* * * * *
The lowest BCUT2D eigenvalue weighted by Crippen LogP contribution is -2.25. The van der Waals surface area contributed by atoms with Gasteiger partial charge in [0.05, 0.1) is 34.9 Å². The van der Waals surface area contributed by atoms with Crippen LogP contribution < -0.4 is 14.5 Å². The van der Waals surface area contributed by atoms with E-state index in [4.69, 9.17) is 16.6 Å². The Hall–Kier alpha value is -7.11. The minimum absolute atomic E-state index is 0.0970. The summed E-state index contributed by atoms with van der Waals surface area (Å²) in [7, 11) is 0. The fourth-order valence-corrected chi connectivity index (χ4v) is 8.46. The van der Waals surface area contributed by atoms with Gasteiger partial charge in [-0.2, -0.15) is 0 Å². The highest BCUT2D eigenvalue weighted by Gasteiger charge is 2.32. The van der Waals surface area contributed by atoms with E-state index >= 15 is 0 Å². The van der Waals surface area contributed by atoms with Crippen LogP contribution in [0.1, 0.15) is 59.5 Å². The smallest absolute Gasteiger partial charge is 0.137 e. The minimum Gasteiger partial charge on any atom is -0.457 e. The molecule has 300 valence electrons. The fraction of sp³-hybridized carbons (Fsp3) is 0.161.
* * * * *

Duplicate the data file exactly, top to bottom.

The lowest BCUT2D eigenvalue weighted by Crippen LogP contribution is -2.25. The van der Waals surface area contributed by atoms with Gasteiger partial charge in [0.05, 0.1) is 34.9 Å². The van der Waals surface area contributed by atoms with Crippen LogP contribution < -0.4 is 14.5 Å². The van der Waals surface area contributed by atoms with E-state index in [4.69, 9.17) is 16.6 Å². The Hall–Kier alpha value is -7.11. The minimum absolute atomic E-state index is 0.0970. The summed E-state index contributed by atoms with van der Waals surface area (Å²) in [7, 11) is 0. The fourth-order valence-corrected chi connectivity index (χ4v) is 8.46. The van der Waals surface area contributed by atoms with Gasteiger partial charge in [-0.2, -0.15) is 0 Å². The highest BCUT2D eigenvalue weighted by Gasteiger charge is 2.32. The van der Waals surface area contributed by atoms with E-state index >= 15 is 0 Å². The van der Waals surface area contributed by atoms with Crippen LogP contribution in [0.1, 0.15) is 59.5 Å². The smallest absolute Gasteiger partial charge is 0.137 e. The minimum Gasteiger partial charge on any atom is -0.457 e. The molecule has 300 valence electrons. The fraction of sp³-hybridized carbons (Fsp3) is 0.161.